The Egyptian pound will not collapse and its incremental depreciation has stabilized, a senior aide to Islamist President Mohamed Mursi said on Sunday.
Essam Haddad, Mursi's deputy chief of staff and foreign policy adviser, told Reuters in an interview that he did not expect the pound to fall further after it lost more than 8 percent against the dollar since the start of the year.
"I think it has reached a level of stability," he said.
"So as long as it (depreciation) is going incrementally and in a way that is market-sensitive, then there is no harm in this," Haddad said.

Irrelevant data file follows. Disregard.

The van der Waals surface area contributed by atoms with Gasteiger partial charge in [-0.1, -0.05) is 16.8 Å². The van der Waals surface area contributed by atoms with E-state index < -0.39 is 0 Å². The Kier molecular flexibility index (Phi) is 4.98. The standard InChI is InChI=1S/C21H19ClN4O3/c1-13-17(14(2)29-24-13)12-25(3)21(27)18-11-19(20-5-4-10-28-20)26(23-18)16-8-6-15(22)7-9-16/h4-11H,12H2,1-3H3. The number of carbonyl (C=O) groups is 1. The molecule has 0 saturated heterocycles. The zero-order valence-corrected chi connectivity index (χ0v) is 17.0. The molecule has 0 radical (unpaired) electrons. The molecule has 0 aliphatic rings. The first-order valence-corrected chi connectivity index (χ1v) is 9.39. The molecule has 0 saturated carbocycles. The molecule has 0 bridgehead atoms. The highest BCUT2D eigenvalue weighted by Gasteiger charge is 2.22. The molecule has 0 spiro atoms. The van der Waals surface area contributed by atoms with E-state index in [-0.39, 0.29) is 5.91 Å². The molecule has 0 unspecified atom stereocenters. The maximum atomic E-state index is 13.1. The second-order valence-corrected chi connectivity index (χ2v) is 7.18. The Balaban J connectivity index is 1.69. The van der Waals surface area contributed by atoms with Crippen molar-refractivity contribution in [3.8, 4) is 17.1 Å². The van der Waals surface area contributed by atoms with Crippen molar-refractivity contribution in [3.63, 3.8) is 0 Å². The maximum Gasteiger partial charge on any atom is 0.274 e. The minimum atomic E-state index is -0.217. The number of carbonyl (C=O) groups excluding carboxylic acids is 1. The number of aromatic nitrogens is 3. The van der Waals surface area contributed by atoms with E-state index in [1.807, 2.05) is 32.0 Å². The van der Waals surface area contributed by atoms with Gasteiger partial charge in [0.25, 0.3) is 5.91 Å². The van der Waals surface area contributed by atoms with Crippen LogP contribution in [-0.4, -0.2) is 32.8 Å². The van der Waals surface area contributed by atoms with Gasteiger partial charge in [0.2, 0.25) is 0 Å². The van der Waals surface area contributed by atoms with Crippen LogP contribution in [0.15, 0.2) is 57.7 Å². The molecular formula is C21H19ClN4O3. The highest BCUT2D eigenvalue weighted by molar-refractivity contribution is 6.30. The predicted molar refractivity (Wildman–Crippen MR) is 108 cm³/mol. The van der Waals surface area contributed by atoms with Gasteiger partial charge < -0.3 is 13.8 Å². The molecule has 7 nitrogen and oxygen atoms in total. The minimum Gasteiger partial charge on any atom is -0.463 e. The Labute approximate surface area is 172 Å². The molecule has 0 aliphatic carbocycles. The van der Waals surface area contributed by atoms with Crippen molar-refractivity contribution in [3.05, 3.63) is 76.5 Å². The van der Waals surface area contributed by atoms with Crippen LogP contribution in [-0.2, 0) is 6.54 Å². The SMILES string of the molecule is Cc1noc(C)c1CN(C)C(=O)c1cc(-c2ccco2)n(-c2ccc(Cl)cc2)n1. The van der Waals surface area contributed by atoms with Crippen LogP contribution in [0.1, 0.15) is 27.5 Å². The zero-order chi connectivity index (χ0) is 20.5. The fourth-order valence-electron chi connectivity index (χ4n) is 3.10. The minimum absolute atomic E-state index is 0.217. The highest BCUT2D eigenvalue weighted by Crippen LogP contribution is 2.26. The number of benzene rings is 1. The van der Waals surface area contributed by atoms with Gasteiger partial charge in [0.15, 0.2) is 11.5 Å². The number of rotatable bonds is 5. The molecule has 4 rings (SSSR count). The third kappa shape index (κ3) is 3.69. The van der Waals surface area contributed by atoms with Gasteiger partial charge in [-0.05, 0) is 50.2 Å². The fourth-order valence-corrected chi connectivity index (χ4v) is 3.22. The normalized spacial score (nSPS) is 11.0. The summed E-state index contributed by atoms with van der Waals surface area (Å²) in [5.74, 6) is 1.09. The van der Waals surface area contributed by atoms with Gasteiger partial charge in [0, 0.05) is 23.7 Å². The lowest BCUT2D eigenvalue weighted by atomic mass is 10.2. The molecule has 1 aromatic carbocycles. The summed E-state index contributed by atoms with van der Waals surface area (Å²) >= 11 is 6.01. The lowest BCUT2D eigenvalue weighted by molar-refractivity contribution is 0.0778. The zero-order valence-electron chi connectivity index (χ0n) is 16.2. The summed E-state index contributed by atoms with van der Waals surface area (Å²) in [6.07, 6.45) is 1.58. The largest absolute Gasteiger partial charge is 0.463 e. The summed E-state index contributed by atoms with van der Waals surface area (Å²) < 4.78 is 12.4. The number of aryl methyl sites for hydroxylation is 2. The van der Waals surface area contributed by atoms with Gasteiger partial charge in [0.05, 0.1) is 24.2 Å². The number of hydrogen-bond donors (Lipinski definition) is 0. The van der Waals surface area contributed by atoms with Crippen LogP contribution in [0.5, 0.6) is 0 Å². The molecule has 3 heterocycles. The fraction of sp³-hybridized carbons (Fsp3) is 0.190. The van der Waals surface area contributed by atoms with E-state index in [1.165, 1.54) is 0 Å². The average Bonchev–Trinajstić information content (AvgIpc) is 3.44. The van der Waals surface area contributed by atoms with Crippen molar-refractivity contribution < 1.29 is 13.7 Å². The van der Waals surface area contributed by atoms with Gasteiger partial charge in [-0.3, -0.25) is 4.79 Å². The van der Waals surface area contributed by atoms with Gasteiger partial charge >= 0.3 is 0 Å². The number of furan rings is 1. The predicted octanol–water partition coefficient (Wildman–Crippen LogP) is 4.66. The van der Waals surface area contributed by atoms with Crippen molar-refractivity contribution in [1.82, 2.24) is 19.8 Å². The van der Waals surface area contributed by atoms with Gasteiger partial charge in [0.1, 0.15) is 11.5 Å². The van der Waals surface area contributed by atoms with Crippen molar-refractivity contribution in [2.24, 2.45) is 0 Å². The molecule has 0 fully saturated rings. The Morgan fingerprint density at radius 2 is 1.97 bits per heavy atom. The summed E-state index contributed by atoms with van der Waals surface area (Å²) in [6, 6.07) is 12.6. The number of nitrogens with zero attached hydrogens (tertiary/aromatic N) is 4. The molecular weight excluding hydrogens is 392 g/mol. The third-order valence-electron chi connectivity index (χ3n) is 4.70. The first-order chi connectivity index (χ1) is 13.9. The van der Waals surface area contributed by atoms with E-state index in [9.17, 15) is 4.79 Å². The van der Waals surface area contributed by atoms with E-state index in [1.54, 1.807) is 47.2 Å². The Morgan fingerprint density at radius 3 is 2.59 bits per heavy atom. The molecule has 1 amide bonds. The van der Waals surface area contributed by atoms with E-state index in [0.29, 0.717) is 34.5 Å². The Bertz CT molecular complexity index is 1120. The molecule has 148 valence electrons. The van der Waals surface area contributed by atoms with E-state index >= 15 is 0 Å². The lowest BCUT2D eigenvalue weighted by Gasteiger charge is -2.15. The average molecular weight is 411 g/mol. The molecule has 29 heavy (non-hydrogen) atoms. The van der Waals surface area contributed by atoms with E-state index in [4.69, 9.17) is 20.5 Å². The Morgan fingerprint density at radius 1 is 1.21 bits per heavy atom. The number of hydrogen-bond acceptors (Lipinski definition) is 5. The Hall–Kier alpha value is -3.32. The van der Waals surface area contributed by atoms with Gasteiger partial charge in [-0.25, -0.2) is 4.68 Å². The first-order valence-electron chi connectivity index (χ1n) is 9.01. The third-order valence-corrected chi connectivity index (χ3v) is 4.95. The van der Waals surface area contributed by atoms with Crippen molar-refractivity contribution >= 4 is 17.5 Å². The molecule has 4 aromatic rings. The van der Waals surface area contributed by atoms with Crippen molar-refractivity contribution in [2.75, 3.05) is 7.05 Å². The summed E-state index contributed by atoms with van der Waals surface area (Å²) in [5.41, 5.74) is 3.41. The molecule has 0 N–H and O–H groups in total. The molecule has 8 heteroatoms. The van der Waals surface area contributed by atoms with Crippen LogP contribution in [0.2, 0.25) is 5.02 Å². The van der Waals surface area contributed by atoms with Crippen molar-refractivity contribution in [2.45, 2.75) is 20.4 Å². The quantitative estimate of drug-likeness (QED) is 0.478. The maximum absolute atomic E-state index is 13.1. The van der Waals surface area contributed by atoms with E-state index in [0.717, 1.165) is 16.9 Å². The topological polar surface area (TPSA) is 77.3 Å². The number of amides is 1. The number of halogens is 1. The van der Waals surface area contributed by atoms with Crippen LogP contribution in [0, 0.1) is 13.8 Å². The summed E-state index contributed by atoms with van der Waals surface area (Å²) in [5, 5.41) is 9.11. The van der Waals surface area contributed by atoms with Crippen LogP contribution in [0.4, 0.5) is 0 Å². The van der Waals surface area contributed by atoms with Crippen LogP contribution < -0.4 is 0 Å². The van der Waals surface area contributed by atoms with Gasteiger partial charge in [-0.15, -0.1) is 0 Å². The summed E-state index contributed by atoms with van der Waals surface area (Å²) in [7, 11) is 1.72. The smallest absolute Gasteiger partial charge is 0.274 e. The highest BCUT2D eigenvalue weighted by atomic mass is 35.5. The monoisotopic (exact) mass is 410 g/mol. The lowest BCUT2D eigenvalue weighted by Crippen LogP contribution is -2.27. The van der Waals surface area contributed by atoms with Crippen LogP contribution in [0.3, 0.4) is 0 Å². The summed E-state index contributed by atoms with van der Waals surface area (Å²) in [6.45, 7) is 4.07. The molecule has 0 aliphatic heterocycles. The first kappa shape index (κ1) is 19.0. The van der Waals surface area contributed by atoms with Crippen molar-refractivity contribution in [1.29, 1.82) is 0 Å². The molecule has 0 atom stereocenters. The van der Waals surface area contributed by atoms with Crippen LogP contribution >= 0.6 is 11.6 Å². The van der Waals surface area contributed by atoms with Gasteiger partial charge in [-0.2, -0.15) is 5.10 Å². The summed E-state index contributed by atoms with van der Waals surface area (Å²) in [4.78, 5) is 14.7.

More than two years of political instability following the overthrow of President Hosni Mubarak in 2011 has triggered a flight into dollars. The Egyptian pound has faced extra pressure since late last year, when violent protests against President Mohamed Mursi erupted, setting back hopes for economic recovery. (...)
A black market in hard currency has sprung up in recent weeks due to a shortage of dollars, with street traders quoting the pound at more than 7 to the dollar compared to an official rate of 6.73.
Regulated foreign exchange bureaux are swamped by demand for dollars and cannot meet the demand, the head of the foreign exchange department at the Chambers of Commerce